When life gets too tough to bear in Detroit, Daphne flees to her Uncle Floyd’s home, where she believes she’ll find solace in the silent hills of her childhood summers. But Daphne’s Greyhound bus pulls over in downtown Carbon County and it’s not silence that welcomes her. It’s the sound of trumpets.

Daphne’s desire to start again in simple country comfort is instantly dashed as the townsfolk declare that the End Times are here. And incredible occurrences soon support their belief. Daphne does all she can to keep her head down and ignore the signs. She works a job at the local oil rig, helps around the house, hangs out with her pregnant cousin Janie and gets to know Owen, a mysterious motocross racer and fellow roustabout at the rig. But soon a startling discovery shatters her resolve and calls into question all her doubts and fears.

Add End Times on Goodreads!

Anna Schumacher author photoAbout the author:

Anna Schumacher received an MFA in fiction writing from The New School. Born and raised in the tiny town of Guilford, VT (no traffic lights, no post office, one store), she now lives in Brooklyn, NY with her husband and two cats. END TIMES is her first novel.

Be sure to keep up with Anna by following her on TwitterTumblr, and Goodreads!

End Times Giveaway

If you would like to win a copy of End Times, enter via the Rafflecopter below! Thanks to Penguin Teen for providing a copy to give away! Unfortunately, this giveaway is for US readers only due to it being sent out from the publisher themselves. To enter, fill out the form below and answer this question:

If the end times were here and the world was ending, what is the one thing on your bucket list you would have to do?


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Blog Tour: Grasshopper Jungle by Andrew Smith, Review + Giveaway



At least in Ealing, Iowa.

Sixteen-year-old Austin Szerba interweaves the story of his Polish legacy with the story of how he and his best friend, Robby, brought about the end of humanity and the rise of an army of unstoppable, six-foot tall praying mantises in small-town Iowa.

To make matters worse, Austin’s hormones are totally oblivious; they don’t care that the world is in utter chaos: Austin is in love with his girlfriend, Shann, but remains confused about his sexual orientation. He is stewing in a self-professed constant state of maximum horniness, directed at both Robby and Shann.

Ultimately, it is up to Austin to save the world and propagate the species in this sci-fright journey of survival, sex, and the complex realities of the human condition.

Grasshopper Jungle is an outrageous coming-of-age story set during the end of humanity about two boys who are determined to record its destruction while also trying to save it. Austin Szerba is the narrator and guide to the end of the world. He writes everything down to insure there is a comprehensive history of life in Ealing, Iowa. He’s done this for years. Now that there is an army of hungry and horny six-foot tall praying mantises taking over, Austin records it all. Andrew Smith is known for writing compelling and completely unique teen perspectives and this one is his most outlandish yet. His no holds barred stream of consciousness narration is probably not for everyone, but when it comes to Andrew Smith, I will tear through it like no other. Quite possibly the weirdest book I will read all year.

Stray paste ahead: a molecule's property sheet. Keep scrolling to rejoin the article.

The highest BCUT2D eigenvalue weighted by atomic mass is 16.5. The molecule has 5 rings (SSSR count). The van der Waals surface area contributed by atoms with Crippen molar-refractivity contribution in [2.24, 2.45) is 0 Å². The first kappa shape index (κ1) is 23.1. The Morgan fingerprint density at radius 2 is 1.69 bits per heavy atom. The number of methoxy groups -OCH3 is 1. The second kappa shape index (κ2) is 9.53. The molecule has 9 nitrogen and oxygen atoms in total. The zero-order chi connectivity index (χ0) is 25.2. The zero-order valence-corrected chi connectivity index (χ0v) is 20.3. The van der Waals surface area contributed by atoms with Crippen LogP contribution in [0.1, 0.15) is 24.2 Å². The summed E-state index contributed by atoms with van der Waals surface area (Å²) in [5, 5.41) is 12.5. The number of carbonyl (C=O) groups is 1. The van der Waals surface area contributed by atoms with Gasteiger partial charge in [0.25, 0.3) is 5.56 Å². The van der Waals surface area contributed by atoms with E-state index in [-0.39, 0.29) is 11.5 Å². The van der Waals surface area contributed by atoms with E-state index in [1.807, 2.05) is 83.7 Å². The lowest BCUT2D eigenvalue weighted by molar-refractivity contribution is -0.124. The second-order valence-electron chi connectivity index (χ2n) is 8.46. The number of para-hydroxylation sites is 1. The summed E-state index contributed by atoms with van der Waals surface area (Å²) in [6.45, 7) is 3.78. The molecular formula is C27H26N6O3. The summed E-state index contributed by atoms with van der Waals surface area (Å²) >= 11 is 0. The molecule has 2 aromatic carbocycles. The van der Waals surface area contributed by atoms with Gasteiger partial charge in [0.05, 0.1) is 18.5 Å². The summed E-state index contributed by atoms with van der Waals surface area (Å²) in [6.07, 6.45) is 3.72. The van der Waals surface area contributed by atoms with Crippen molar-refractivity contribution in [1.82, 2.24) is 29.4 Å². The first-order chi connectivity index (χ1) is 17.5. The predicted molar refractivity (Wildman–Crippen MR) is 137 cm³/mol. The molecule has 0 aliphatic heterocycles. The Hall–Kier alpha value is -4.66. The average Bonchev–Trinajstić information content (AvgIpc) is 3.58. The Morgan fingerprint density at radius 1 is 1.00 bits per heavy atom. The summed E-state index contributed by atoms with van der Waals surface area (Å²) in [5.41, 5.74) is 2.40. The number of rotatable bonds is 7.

Going into this book, I had no idea what to expect. I hear nothing but good things about Andrew Smith’s books (especially from our reviewer Jennifer) so I knew the writing would be solid, but I was not ready for that level of high-octane weird and wonderful. It’s a testament to his writing that he is able to pull of such a mind-altering end-of-the-world scenario.

Austin Szerba is one hell of a narrator. He’s sexually frustrated and confused, like most teens male and female alike. He’s also one hell of a historian. Austin feels the need to write down every detail of life in Ealing and while it occasionally feels like unnecessary, scattered thoughts, the thoughts come together and reveal a hidden latticework of the story. All that aside, you will get to know Austin inside and out. For better or worse.

My best suggestion to any reader approaching this book, whether slowly or ravenously, just keep reading. No matter what you think initially. I bet you’ll love it.


Thanks to the lovely marketing team at Penguin Teen, they’ve allowed us to give away a special prize pack to one lucky winner! For a chance to win a copy of Grasshopper Jungle and #UNSTOPPABLECORN t-shirt, enter your name and email in the Rafflecopter application below. The contest ends on March 6th at 12:01am EST. Winners will be contacted via email.

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Andrew Smith is the award-winning author of several Young Adult novels, including the critically acclaimed Winger (Starred reviews in Publishers Weekly, Kirkus, Booklist, and Shelf Awareness—an Amazon “Best of the Year”) and The Marbury Lens (A YALSA BFYA, and Starred reviews and Best of the Year in both Publishers Weekly and Booklist).

He is a native-born Californian who spent most of his formative years traveling the world. His university studies focused on Political Science, Journalism, and Literature. He has published numerous short stories and articles. Grasshopper Jungle, coming February 11, 2014, is his seventh novel. He lives in Southern California.